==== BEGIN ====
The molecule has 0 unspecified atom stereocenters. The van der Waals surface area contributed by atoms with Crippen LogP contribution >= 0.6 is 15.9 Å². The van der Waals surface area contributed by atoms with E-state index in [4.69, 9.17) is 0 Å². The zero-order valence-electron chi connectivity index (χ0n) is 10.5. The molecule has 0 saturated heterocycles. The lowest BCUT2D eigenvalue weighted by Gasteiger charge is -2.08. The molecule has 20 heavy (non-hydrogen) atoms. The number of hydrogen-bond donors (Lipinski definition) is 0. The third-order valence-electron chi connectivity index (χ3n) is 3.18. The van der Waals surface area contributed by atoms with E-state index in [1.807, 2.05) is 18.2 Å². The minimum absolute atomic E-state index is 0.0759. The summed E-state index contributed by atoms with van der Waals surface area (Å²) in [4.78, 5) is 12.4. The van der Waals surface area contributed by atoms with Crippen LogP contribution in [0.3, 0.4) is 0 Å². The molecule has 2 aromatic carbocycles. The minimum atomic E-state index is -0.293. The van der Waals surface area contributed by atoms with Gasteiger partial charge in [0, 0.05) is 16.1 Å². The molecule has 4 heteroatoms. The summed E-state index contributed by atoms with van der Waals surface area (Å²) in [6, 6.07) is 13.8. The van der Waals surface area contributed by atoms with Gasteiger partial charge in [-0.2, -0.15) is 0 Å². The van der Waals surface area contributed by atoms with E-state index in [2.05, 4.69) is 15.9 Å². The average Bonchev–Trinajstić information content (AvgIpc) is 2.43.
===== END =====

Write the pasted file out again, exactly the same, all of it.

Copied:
The molecule has 0 unspecified atom stereocenters. The van der Waals surface area contributed by atoms with Crippen LogP contribution >= 0.6 is 15.9 Å². The van der Waals surface area contributed by atoms with E-state index in [4.69, 9.17) is 0 Å². The zero-order valence-electron chi connectivity index (χ0n) is 10.5. The molecule has 0 saturated heterocycles. The lowest BCUT2D eigenvalue weighted by Gasteiger charge is -2.08. The molecule has 20 heavy (non-hydrogen) atoms. The number of hydrogen-bond donors (Lipinski definition) is 0. The third-order valence-electron chi connectivity index (χ3n) is 3.18. The van der Waals surface area contributed by atoms with E-state index in [1.807, 2.05) is 18.2 Å². The minimum absolute atomic E-state index is 0.0759. The summed E-state index contributed by atoms with van der Waals surface area (Å²) in [4.78, 5) is 12.4. The van der Waals surface area contributed by atoms with Crippen LogP contribution in [0.3, 0.4) is 0 Å². The molecule has 2 aromatic carbocycles. The minimum atomic E-state index is -0.293. The van der Waals surface area contributed by atoms with Gasteiger partial charge in [0, 0.05) is 16.1 Å². The molecule has 4 heteroatoms. The summed E-state index contributed by atoms with van der Waals surface area (Å²) in [6, 6.07) is 13.8. The van der Waals surface area contributed by atoms with Gasteiger partial charge in [-0.2, -0.15) is 0 Å². The van der Waals surface area contributed by atoms with E-state index in [2.05, 4.69) is 15.9 Å². The average Bonchev–Trinajstić information content (AvgIpc) is 2.43.